As heavy storm events become more frequent and impervious coverage spreads, the gap between current U.S. investment in stormwater management and the level necessary to satisfy Clean Water Act requirements continues to widen.
According to the latest estimates from the U.S. Environmental Protection Agency (EPA), bolstering stormwater infrastructure to effective levels will require nearly $70 billion during the next 20 years. However, EPA reports that only about 1,600 out of more than 7,500 U.S. Municipal Separate Storm Sewer System (MS4) permittees have a dedicated stormwater funding source in place, such as a stormwater tax or stormwater utility fee.
A new report, “Evaluating Stormwater Infrastructure Funding and Financing,” explores the U.S. stormwater funding gap and recommends ways to address it. The report, authored by a team of experts in stormwater management and finance as well as representatives of local, state, and federal governments, calls for establishing new stormwater funding programs, expanding existing programs, and enhancing outreach about the importance of stormwater management.
Fernando Pasquel, Chair of the Water Environment Federation (WEF; Alexandria, Virginia) Stormwater Institute Advisory Committee and a Senior Vice President at Arcadis (Arlington, Virginia), served as an expert consultant during the report’s composition.
“Stormwater infrastructure is as important to quality of life as wastewater and water infrastructure, roads or electricity,” Pasquel said. “Therefore, we, as a sector, must find better ways to fund stormwater programs and communicate the broader benefits of stormwater.”
Strengthening and Streamlining Stormwater Finance
Many of the report’s recommendations call for increased federal investment in existing water infrastructure funding programs as well as establishing new programs specifically intended to support stormwater infrastructure.
For example, authors recommend strengthening Clean Water State Revolving Loan Funds (CWSRFs) and the Water Infrastructure Finance and Innovation Act (WIFIA) program by creating new stormwater-focused provisions. For CWSRFs, this could include creating a new sub-program or expanding eligibility for the existing CWSRFs to include stormwater and flood management projects, the report describes. The WIFIA program could benefit from explicit information about stormwater project eligibility.
Other report recommendations focus on streamlining access to existing sources of stormwater funding. Because federal grant programs applicable to stormwater management projects are often managed by separate agencies, each with their own set of application requirements, many small, rural, and disadvantaged communities often lack the technical or financial resources necessary to take full advantage of federal funding, the authors write.
The report points to the Common App, currently accepted by nearly 900 U.S. colleges and universities, as a model for the federal grant application process. Distilling common requirements among all federal infrastructure grants into a single application would save both the applicant and the reviewer time and resources, according to the report.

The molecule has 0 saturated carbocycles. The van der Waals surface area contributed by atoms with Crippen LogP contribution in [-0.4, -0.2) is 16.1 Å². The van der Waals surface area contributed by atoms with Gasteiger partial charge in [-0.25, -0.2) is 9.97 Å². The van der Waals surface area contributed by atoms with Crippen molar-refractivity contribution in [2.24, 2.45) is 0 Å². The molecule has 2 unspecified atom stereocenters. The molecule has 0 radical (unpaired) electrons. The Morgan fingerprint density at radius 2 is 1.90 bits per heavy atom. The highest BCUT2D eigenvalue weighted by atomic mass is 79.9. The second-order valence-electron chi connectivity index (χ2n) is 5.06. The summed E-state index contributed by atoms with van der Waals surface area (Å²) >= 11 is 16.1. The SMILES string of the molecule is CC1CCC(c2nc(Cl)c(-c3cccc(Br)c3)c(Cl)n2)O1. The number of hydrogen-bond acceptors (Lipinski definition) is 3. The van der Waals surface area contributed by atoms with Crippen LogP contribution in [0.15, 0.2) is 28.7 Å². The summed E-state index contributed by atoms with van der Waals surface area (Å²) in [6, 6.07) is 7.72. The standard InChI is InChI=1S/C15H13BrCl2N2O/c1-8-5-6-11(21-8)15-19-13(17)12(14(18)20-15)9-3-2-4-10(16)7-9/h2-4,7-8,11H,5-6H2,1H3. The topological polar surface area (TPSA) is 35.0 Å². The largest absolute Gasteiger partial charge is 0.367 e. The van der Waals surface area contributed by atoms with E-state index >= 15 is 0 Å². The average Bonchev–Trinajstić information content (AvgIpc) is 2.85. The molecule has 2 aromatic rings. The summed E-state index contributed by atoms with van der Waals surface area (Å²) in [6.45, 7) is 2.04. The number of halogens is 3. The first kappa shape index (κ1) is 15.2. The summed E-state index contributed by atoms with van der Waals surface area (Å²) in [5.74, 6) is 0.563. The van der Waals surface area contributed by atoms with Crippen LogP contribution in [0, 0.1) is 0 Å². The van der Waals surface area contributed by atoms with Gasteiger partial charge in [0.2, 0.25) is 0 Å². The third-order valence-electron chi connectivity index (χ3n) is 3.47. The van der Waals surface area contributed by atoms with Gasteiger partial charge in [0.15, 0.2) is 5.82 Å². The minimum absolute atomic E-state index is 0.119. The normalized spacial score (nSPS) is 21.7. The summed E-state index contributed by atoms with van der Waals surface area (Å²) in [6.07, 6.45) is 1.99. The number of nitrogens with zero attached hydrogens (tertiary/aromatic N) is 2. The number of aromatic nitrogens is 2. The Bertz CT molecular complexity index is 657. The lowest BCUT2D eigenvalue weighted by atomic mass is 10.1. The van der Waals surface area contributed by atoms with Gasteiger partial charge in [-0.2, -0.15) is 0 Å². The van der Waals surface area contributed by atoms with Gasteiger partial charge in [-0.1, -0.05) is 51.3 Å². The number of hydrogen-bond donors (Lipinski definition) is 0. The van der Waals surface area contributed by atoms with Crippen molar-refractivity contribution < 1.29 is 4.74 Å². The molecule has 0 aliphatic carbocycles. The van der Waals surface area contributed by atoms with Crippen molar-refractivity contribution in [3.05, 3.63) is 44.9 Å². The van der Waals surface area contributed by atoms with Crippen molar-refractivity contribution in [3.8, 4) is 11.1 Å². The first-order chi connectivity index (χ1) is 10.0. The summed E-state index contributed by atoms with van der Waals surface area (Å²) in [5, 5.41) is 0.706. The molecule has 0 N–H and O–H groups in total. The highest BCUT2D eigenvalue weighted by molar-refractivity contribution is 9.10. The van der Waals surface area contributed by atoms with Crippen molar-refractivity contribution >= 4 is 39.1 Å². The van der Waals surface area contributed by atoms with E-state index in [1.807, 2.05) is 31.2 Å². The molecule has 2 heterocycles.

Authors acknowledge that allocating new sources of funding for any program does not happen in a vacuum; it requires familiarity with the issues being addressed and buy-in from both elected officials and the constituents they represent. New, dedicated sources of local stormwater funding may involve additional taxes or ratepayer fees, the report describes, which are likely to face resistance unless utilities and municipalities have the tools to educate locals about growing threats and opportunities from stormwater. The report recommends funding educational programs targeted at illustrating the linkage between stormwater investments and economic development for local residents.
Public education approaches could involve providing funds to establish dedicated stormwater utilities or expand the scope of existing utilities into the stormwater sector. Much like drinking water and wastewater utilities, these organizations would undertake community outreach activities to demonstrate how investment in stormwater management directly benefits public health and safety, economic opportunity, and water quality. The report also recommends establishing an online compendium of case studies that detail innovative approaches to stormwater financing and their resulting co-benefits: The report features 20 such case studies applicable to a variety of climates and community sizes.
Anticipated By U.S. Congress
The report directly responds to America’s Water Infrastructure Act (AWIA), passed by U.S. Congress in 2018. AWIA language (Section 4101) required EPA to create a Stormwater Finance Task Force, comprised of 13 members of EPA’s Environmental Financial Advisory Board as well as 20 invited consultants specializing in financing stormwater infrastructure and programs. AWIA charged the task force with conducting a study on current funding availability for stormwater infrastructure and recommending ways to improve it.
Establishing a Stormwater Finance Task Force was also a recommendation of the 2018 Water Environment Federation (WEF; Alexandria, Virginia) Stormwater Institute Water Week Factsheets and the MS4 Needs Assessment Survey, the first national effort of its kind to identify common challenges among U.S. stormwater permittees. While formulating the report, the Stormwater Finance Task Force incorporated data from the survey as well as from eight other regional assessments of the stormwater funding gap.
After review from EPA, the report was submitted to U.S. Congress in April 2020.